Matta has identified a slight discrepancy in intellectual property law, which may, if given contemplative attention, may disqualify the ability for an individual or corporation to own the patent on a seed.
Monsanto uses an ability to own patents on seeds to wield power over neighboring farmers, and markets and consumers who are dependent on their food production.
Copyright law, in works of authorship, only extends to the completed work, and never to the idea alone.
Ideas are as naturally-occurring and freely-flowing as seeds. Ideas become works of art and invention, and seeds become produce and nutrients.
Monsanto, as they defend their actions, points out that their seeds do not occur in nature, and thus, are eligible for intellectual property protection. However, it can be seen that a seed can be carried from a Monsanto-owned-or-regulated field to a neighbor's field, as easily as an idea in the area of creative works can carry from one inventor to another.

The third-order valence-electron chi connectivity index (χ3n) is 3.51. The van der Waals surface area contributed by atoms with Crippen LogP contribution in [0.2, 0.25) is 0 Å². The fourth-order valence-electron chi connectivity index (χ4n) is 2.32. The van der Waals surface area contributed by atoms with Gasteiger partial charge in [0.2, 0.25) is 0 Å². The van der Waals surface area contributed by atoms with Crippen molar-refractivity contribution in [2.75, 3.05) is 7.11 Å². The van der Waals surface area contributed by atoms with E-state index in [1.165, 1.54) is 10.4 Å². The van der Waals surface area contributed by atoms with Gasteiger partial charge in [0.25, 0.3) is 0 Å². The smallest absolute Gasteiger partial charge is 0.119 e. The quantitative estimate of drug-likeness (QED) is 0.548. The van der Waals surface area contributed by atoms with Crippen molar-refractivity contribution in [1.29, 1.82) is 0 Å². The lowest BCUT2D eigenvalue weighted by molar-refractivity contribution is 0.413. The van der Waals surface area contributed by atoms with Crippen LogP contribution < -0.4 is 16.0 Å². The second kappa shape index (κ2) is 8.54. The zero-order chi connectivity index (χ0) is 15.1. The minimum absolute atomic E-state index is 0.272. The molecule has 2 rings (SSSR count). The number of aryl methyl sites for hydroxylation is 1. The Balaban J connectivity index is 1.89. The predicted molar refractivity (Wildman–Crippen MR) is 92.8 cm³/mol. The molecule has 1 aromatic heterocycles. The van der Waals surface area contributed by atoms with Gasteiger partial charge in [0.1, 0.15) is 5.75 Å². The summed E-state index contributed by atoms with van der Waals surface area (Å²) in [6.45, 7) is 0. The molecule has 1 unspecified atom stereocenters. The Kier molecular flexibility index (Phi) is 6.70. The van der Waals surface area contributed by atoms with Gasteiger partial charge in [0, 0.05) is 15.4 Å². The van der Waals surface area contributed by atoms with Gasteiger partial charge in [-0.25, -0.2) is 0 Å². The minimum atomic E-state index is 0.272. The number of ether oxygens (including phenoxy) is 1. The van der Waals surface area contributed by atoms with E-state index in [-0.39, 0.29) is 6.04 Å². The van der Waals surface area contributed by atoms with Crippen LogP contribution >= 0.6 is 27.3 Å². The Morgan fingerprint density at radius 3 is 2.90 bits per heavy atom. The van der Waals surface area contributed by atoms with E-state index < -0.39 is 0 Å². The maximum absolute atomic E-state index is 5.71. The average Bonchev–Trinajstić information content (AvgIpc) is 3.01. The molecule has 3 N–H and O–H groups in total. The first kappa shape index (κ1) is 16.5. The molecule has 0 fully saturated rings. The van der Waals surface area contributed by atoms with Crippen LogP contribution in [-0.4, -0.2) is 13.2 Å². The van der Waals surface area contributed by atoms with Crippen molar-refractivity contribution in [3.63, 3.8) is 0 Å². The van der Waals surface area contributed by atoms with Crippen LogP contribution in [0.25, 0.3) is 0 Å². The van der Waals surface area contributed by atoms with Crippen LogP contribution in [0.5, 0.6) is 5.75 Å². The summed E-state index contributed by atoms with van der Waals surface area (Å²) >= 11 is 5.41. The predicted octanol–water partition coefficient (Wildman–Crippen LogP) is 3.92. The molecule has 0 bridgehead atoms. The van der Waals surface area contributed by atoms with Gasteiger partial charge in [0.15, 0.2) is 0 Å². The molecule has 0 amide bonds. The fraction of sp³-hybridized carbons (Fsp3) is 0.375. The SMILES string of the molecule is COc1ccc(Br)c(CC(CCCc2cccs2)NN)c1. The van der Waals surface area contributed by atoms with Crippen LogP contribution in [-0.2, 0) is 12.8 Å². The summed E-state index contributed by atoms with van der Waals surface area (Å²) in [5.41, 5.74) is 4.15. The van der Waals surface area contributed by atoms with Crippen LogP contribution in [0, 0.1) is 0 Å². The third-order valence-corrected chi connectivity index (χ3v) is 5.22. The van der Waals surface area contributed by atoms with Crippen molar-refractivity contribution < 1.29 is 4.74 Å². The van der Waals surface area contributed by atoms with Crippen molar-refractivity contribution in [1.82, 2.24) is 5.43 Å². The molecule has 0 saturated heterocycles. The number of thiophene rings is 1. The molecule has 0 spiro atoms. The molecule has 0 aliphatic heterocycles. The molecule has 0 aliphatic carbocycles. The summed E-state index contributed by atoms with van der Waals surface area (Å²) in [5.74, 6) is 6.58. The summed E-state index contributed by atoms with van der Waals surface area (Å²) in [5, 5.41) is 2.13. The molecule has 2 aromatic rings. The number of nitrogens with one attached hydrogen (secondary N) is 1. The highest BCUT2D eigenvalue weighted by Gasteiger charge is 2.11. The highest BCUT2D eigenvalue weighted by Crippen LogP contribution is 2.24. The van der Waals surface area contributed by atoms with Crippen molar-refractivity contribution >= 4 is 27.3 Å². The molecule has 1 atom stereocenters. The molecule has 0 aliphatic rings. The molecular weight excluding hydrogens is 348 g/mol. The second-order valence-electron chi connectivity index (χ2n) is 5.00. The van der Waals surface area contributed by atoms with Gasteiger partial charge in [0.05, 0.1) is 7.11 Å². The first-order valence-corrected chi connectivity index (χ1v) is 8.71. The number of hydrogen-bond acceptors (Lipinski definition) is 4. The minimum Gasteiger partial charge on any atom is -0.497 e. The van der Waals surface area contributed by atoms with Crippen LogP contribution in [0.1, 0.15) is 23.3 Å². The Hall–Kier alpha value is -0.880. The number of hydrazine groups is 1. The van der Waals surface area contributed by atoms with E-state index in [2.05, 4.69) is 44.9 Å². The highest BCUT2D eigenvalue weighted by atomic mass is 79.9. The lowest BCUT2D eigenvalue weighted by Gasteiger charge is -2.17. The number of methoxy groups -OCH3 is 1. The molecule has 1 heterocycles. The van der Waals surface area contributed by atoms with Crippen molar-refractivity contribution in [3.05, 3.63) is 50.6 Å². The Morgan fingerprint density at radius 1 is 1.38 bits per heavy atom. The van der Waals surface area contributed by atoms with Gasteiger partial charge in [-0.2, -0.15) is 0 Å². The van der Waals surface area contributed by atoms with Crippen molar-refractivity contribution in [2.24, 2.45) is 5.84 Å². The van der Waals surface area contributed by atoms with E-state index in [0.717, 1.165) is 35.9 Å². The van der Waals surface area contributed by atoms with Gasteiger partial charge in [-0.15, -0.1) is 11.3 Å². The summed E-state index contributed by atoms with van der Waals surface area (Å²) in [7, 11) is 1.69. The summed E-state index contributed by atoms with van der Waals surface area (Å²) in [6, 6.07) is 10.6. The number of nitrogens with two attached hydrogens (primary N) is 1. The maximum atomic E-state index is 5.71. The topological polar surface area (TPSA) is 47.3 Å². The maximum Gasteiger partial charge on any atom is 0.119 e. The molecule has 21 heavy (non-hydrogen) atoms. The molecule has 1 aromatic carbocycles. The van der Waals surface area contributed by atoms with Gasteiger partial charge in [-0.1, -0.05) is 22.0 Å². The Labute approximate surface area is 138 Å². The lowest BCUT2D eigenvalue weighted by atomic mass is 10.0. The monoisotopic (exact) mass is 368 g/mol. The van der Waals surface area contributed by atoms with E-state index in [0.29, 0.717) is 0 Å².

Intellectual property law does not extend to protect an idea, in this case. It insists that the idea be fixed in a tangible medium, for there to be any legitimate basis for legal recourse, of the sort that Monsanto undertakes to usurp and maintain its monopolistic actions.
Intellectual property law, therefore, should extend to the protection of seeds in precisely the same parameters, which would, it can be seen, not be applicable to the seeds which evolve to become nutrients and produce in the same manner that creative ideas evolve to become celebrated, or protectable, works of art and authorship.